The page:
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Little Red Lies Hardcover – September 10, 2013
From School Library Journal
Gr 6-9-At 14, Rachel McLaren is finding it difficult to grow up with all of the trouble at home. Jamie, her older brother, returns from World War II and continually relives the battles and horrors in the trenches. His family assumes he is suffering from stress, but eventually he learns that he has leukemia. While Jamie is in and out of remission, Mrs. McLaren becomes pregnant. Rachel learns to grow up in a hurry once her baby brother arrives and her mother stays in bed all day with postpartum depression. The girl is faced with a handsome new teacher who exhibits inappropriate behavior toward many of the girls. The appeal of the story is that the problems are real and not overdramatized. Readers may find Jamie's story more interesting than Rachel's as his "letters not sent" ring true to the time period and offer a soldier's perspective on the war. A quiet, thoughtful novel, with more introspection than action.-Karen Alexander, Lake Fenton High School, Linden, MIα(c) Copyright 2013. Library Journal. LLC, a wholly owned subsidiary of Media Source, Inc. No redistribution permitted.
*Starred Review* Fifteen-year-old Rachel is dealing with a lot. Her brother, Jamie, has returned from WWII, haunted by the friendly fire that wounded him and killed his buddy Leeson. She has a crush on her high-school drama teacher and wonders if he feels the same way about her—and does she really want him to? Then Rachel is quickly overwhelmed when the family learns that Jamie has leukemia and their mother is expecting a baby to, as Jamie angrily says, “take my place.” Johnston has crafted a beautifully written, low-key, yet emotional story of a family dealing with the return of a son at the close of war. Jamie is wracked with survivor’s guilt and frustrated at returning to his adolescent way of life after having experienced the trauma of battle. His letters to Rachel, unsent but carefully saved so he can read and reread them, are painfully realistic, the antithesis of the glamour that teens too often assign to war, regardless of the decade. The family has more than its share to cope with during the year that Rachel narrates the story, but the love the characters feel for each other—and the resilience that love offers them—makes this difficult story authentic and ultimately hopeful. Grades 7-12. --Frances Bradburn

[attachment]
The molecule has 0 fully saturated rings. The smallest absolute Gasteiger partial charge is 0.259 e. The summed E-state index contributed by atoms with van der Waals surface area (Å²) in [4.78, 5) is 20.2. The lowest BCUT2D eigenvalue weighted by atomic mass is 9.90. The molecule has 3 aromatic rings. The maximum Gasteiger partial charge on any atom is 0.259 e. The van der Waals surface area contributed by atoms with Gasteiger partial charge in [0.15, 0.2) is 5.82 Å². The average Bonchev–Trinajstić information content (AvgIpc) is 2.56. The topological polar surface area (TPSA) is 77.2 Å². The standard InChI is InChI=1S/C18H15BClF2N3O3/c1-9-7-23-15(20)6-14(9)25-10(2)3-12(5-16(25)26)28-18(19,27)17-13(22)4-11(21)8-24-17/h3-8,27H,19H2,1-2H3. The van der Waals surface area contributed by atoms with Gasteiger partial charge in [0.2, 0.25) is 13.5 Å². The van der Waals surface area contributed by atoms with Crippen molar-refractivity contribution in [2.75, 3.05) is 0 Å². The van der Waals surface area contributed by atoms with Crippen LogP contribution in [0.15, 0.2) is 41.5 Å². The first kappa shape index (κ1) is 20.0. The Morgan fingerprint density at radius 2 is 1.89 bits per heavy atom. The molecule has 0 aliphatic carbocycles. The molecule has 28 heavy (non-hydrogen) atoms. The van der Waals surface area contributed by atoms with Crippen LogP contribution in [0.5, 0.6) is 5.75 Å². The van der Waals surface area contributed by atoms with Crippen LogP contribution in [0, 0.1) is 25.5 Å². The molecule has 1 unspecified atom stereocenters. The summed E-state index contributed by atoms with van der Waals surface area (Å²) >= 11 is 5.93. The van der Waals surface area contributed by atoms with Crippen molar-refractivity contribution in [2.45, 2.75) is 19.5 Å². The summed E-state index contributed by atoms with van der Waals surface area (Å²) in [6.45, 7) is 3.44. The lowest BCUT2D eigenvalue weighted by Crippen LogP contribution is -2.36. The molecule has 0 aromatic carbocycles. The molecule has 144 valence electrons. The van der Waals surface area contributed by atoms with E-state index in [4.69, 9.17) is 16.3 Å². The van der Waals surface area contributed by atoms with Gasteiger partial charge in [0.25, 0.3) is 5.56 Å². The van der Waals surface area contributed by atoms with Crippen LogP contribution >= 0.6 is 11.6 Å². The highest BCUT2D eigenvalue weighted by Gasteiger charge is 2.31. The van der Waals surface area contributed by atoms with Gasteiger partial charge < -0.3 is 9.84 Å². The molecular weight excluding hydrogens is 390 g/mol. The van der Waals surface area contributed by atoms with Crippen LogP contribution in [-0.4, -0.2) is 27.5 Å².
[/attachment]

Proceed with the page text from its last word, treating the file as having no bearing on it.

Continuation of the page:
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Firstly, there are way too many problems. I understand that this is a 'coming of age' book, but the number of problems should be reasonable. Rachel, the main character, is a teenager going about her normal life. It's post WWII and her beloved brother Jamie has come home. While not drastically injured, he has PTSD and after a while an illness which turns out to be Leukemia. After Rachel's teacher retires, she gets a new teacher who flirts with the girls and seems like a pedophile. Rachel loves her teacher, 'Tommy', as she calls him and spends almost the entire book dreaming about their pretend relationship. Rachel also convinces herself one of her friend's mothers is a killer. Throw in a new baby in her home that everyone seems to hate and beloved missing neighbor and you have way to many plots to not only keep track of but find a way to resolve. At the end, they never are really resolved.